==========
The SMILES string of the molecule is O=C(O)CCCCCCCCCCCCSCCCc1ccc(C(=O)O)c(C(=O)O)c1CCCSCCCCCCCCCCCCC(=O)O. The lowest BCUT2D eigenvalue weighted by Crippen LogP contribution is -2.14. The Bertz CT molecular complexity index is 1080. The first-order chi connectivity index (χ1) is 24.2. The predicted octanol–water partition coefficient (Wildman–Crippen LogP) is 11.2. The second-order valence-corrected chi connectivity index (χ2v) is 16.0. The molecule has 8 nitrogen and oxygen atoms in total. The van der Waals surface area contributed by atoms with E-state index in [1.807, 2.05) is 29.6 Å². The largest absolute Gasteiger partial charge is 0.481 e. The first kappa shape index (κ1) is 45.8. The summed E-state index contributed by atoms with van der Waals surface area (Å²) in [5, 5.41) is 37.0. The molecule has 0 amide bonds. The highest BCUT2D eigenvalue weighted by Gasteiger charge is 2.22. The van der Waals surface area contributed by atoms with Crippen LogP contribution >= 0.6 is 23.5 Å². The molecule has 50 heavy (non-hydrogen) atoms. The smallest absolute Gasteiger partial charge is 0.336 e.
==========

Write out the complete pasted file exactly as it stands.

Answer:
The SMILES string of the molecule is O=C(O)CCCCCCCCCCCCSCCCc1ccc(C(=O)O)c(C(=O)O)c1CCCSCCCCCCCCCCCCC(=O)O. The lowest BCUT2D eigenvalue weighted by Crippen LogP contribution is -2.14. The Bertz CT molecular complexity index is 1080. The first-order chi connectivity index (χ1) is 24.2. The predicted octanol–water partition coefficient (Wildman–Crippen LogP) is 11.2. The second-order valence-corrected chi connectivity index (χ2v) is 16.0. The molecule has 8 nitrogen and oxygen atoms in total. The van der Waals surface area contributed by atoms with E-state index in [1.807, 2.05) is 29.6 Å². The largest absolute Gasteiger partial charge is 0.481 e. The first kappa shape index (κ1) is 45.8. The summed E-state index contributed by atoms with van der Waals surface area (Å²) in [5, 5.41) is 37.0. The molecule has 0 amide bonds. The highest BCUT2D eigenvalue weighted by Gasteiger charge is 2.22. The van der Waals surface area contributed by atoms with Crippen LogP contribution >= 0.6 is 23.5 Å². The molecule has 50 heavy (non-hydrogen) atoms. The smallest absolute Gasteiger partial charge is 0.336 e.